Event held by FBC, Selmer, sees 769 people make professions of faith in 10 years
SELMER — The goal of the Judgement House which has been held by First Baptist Church here for the past 10 years is not to scare people into making decisions for Jesus Christ, leaders of the effort agree.
“Our goal is to help people see they are one breath away from where they will spend eternity and there are decisions they have to make,” said John Chandler, minister of youth at FBC and co-coordinator of Judgement House, along with church members Missy Whitaker and Tracy Whitaker.
Jackie Suggs, a church member who coordinates counselors for the event, agreed. “It is done to help you realize that life is fragile and you have to make a choice for Jesus Christ.”
Missy Whitaker noted that every scene is a story about something that has to take place before a person experiences the judgment seat of Christ. Death is a part of that, she observed.
“We try to be sensitive,” she said, adding that they put disclaimers on their promotional material that the event is not recommended for children under 10 years of age.
“We do it in a non-threatening and non-intimidating way,” Suggs agreed. He added that people are given an opportunity to respond and meet with counselors at the event before they leave.
The annual event has gained in popularity since its beginning in 2004. Over the 10-year period, 15,723 people have attended (including a record 1,933 this year) and there have been 769 recorded professions of faith, including a record high of 143 this year. The numbers average out to slightly more than 1,500 people each year and about 76 professions of faith annually.
Over the past 10 years the church has used 10 different themes. This year’s theme was “Where There’s Smoke, There’s Fire.”
FBC is authorized to produce the event by Judgement House, a national ministry based in Clearwater, Fla., which equips local churches to create a walk-through gospel presentation concerning the truth of people’s choices versus the earthly and eternal consequences, according to the entity’s website.
While Judgement House is considered a youth ministry, it involves the entire church, leaders agreed.
Whitaker said it takes about 150 volunteers each year to make the event happen. Planning for the late October event usually begins in late June or July, she added.
In addition to the actors, set construction and prayer support, volunteers are needed for registration, promotion/advertising, security, meals and snacks for the volunteers, and more.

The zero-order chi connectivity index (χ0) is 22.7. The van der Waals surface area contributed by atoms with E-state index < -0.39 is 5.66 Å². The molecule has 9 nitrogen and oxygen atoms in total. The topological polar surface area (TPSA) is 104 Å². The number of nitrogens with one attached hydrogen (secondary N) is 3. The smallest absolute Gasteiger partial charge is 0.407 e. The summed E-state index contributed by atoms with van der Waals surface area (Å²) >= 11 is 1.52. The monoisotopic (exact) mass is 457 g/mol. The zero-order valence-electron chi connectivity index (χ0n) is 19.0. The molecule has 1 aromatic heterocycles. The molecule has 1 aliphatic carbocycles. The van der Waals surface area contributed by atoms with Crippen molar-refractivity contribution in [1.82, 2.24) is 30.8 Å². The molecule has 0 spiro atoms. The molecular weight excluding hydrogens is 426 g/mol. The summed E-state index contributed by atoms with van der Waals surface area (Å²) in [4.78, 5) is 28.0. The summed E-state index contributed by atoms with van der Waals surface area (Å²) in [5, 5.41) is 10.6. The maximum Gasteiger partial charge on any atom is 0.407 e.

While the youth make up the largest portion of the cast, adults are also needed for the drama, Whitaker said.
It’s truly a churchwide effort, Suggs said. “We work together, pray together, and rejoice together over the decisions,” he said.
“This is one of the biggest evangelistic events we do each year,” Suggs added.
Chandler said Judgement House provides an opportunity for the church’s youth to share the gospel and witness through the use of drama.
This year’s Judgement House utilized 50 youth over the four nights the event was held. “I stress to them that each one of them has a part in sharing the gospel,” Chandler said.
“This is a unique way for them to present the gospel in a skit and they take it seriously,” he added.
Whitaker agreed. “The youth enjoy this and they have fun, but they realize why they are doing it,” she said.
Suggs observed the youth’s participation helps them to grow spiritually as they present the gospel message through the various scenes.
The leaders agreed that Judgement House has helped to unify the church in a common purpose of reaching out with the gospel message of Christ.
“It has motivated our church members to share the gospel in our community,” the youth minister observed.
Suggs noted that while some members of the church have accepted Christ as a result of Judgement House, the majority of the salvation decisions come from outside the church.
The event reaches across denominational lines and well beyond Selmer and McNairy County, the leaders said.
In addition to the church’s community, Judgement House has drawn church groups of all denominations from Kentucky, Arkansas, Mississippi, and other parts of the state.
Those attending are encouraged to come in groups and to make reservations, but individuals can attend and they will be worked into a group.
What makes the event personal is that FBC gets the name of every member in the group when they register. Those names are provided to the “judge” who calls out each person in the group, Chandler said.
“People who have not attended before are shocked to hear their name called out,” Whitaker laughed.
The “judge” tells them that while this is not their time, they need to be prepared to make a decision about where they will spend eternity, he added.
There is no way to truly portray what heaven or hell is really like but “we can portray the reality that everyone has a choice on where to spend eternity,” Chandler said.
After the last scene, they are taken to the sanctuary where they are presented a gospel tract and an invitation is given. For those who make decisions, they can visit with a counselor, Suggs said.
The church does follow up by contacting people who made decisions when appropriate and sends the names of those who made decisions to the churches listed by people on their registration cards.
Because it is so labor and volunteer intensive, the leaders agreed that they entertain thoughts of not doing the event every year, but those thoughts vanish after they see the results each year.
“It is a lot of work but it is so worth it,” Whitaker said.
Suggs agreed that while the event is tiring, “it’s very rewarding when you see folks make a decision for Jesus Christ.”